But we’re nonetheless urging you to be ready for it. Because there is a growing understanding that what underpins our financial system is increasingly insecure. And once that knowledge spreads, there will be no turning back. The dam will have broken.

Get organized.

And get supplies.

pretty

We have in the past urged our readers to acquire via legal means a firearm and to learn how to use it. We continue to do so. We’ve urged you to plant a garden in your back yard or on your apartment balcony and to eat of its produce. And that, too is a wise idea. There’s a great deal more that you can produce for yourself in A VERY SMALL SPACE than you think. Try Googling ‘balcony food gardening’ for starters, and you’ll see.

Don’t diss it.

Do it.

Among your group, decide who’ll be the potato man, who the tomato, etc.

Buffett did it. Why can’t you?

 

Even better than small-plot gardening is owning a small farm of your own. That solves a great many problems that would arise should the SHTF as we suspect it eventually will (please excuse our acronymism). And we’ll have more to say about this in coming letters.

Failing that, of course, you can also invest in the farmers themselves, and there’s a great many ways to do it.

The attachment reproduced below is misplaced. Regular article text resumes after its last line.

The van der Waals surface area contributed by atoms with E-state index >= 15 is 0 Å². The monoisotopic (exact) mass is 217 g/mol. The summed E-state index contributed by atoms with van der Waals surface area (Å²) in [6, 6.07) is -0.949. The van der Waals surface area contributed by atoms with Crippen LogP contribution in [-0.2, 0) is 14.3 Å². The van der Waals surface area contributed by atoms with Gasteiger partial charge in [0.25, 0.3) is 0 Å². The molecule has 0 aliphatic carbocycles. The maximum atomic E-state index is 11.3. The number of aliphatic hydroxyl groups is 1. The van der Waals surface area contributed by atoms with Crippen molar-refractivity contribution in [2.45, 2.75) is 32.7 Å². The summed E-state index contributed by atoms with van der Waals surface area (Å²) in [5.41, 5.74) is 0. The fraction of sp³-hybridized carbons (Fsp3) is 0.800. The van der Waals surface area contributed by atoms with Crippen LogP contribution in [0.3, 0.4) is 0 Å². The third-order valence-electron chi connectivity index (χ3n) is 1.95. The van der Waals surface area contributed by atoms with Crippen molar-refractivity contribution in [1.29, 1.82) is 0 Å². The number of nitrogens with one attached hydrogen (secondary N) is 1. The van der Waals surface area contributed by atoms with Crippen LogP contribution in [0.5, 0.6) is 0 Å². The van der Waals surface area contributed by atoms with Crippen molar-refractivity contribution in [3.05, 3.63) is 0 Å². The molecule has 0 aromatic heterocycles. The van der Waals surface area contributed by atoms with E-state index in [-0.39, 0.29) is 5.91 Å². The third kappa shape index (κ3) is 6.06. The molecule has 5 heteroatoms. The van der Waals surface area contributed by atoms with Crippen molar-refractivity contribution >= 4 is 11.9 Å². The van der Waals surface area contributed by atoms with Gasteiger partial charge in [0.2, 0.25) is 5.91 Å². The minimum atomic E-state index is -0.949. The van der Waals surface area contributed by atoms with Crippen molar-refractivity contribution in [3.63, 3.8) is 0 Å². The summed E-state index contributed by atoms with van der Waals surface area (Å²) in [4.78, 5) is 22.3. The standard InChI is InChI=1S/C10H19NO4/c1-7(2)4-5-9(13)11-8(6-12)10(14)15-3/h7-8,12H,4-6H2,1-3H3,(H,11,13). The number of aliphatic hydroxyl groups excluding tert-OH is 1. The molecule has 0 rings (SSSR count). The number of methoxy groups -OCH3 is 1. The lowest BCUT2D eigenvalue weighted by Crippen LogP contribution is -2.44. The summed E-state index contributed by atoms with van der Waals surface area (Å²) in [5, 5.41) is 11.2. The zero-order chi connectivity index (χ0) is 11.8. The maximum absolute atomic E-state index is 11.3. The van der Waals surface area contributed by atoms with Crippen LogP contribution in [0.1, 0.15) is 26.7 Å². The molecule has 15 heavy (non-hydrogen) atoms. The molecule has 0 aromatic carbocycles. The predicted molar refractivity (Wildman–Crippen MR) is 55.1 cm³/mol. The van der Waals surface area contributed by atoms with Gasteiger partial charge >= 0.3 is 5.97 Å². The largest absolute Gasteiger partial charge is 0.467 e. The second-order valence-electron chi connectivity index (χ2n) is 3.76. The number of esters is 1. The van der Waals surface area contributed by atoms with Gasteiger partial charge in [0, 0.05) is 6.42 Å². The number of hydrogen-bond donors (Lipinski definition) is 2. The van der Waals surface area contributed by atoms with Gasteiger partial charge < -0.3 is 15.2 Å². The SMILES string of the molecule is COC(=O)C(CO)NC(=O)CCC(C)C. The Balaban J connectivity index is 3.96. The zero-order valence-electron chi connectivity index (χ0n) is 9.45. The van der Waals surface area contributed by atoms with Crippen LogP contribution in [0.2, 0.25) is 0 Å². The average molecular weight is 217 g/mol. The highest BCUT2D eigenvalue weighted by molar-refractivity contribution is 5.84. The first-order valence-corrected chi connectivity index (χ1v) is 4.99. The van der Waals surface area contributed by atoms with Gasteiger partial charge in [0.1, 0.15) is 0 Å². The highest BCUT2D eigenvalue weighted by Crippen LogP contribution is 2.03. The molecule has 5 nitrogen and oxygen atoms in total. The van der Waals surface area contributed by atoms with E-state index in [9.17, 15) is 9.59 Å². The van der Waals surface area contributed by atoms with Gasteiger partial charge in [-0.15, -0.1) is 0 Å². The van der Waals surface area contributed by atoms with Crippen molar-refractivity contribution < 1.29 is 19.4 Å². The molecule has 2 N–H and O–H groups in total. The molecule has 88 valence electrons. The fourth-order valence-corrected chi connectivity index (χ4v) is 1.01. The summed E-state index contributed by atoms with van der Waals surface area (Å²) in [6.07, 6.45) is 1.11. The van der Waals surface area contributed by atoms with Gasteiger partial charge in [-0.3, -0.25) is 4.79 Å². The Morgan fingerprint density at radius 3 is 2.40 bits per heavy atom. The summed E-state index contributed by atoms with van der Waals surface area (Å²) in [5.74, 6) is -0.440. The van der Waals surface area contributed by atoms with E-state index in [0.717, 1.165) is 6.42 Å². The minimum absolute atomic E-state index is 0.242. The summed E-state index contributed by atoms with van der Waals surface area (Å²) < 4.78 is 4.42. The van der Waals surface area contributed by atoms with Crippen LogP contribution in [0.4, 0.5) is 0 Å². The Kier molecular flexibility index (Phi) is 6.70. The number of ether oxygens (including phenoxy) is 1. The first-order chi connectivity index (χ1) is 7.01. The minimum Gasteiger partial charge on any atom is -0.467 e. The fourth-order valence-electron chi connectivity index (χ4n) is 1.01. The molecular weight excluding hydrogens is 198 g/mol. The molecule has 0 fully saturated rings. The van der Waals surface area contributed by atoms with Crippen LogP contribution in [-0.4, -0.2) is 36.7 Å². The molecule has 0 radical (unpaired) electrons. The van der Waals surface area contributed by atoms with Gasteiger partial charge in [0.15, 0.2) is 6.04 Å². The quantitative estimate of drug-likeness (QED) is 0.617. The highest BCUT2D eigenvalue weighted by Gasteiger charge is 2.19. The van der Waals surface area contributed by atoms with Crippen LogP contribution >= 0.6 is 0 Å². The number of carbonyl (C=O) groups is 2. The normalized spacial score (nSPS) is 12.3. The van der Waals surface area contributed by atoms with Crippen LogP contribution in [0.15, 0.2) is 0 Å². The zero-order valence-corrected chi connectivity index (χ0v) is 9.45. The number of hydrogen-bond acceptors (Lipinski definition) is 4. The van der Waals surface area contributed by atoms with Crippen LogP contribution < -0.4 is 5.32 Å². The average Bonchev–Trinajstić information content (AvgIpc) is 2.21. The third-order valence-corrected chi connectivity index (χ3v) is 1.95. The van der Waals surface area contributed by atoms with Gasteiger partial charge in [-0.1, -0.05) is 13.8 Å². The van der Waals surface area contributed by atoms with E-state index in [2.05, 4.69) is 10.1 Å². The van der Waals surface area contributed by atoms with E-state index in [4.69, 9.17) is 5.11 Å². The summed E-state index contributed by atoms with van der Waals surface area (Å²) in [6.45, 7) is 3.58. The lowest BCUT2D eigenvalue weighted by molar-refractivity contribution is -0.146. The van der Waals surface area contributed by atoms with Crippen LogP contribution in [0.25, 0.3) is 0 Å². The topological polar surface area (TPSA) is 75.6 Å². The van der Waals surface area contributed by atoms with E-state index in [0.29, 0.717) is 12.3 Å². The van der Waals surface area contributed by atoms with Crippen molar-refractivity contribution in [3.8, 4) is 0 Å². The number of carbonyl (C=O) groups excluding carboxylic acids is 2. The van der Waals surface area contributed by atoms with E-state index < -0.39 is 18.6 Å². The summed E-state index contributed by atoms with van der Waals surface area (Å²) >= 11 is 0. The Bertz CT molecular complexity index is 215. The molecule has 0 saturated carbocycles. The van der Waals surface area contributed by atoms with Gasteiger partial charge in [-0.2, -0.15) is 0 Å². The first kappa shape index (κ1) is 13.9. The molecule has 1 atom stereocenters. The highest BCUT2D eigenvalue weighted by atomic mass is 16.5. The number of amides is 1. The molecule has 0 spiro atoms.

Most investors attuned to the commodity space know about the Market Vectors Agribusiness ETF (NYSE:MOO) and the PowerShares DB Agriculture Fund (NYSE:DBA), the two biggest ETFs in the field – and some of the worst performers of late, though both look equally in line for a near term pop.

Look here –

moo

You could also buy straight into a single agri-business venture like Monsanto (NYSE:MON) or John Deere (NYSE:DE), or as Warren Buffett (the very zillionaire himself!) did back in January of 2013, buy a big share of Archer Daniels Midland (NYSE:ADM), crop processor extraordinaire.

Fertilizers, too, could produce for you, but we feel the best bet is to go with the farmers themselves.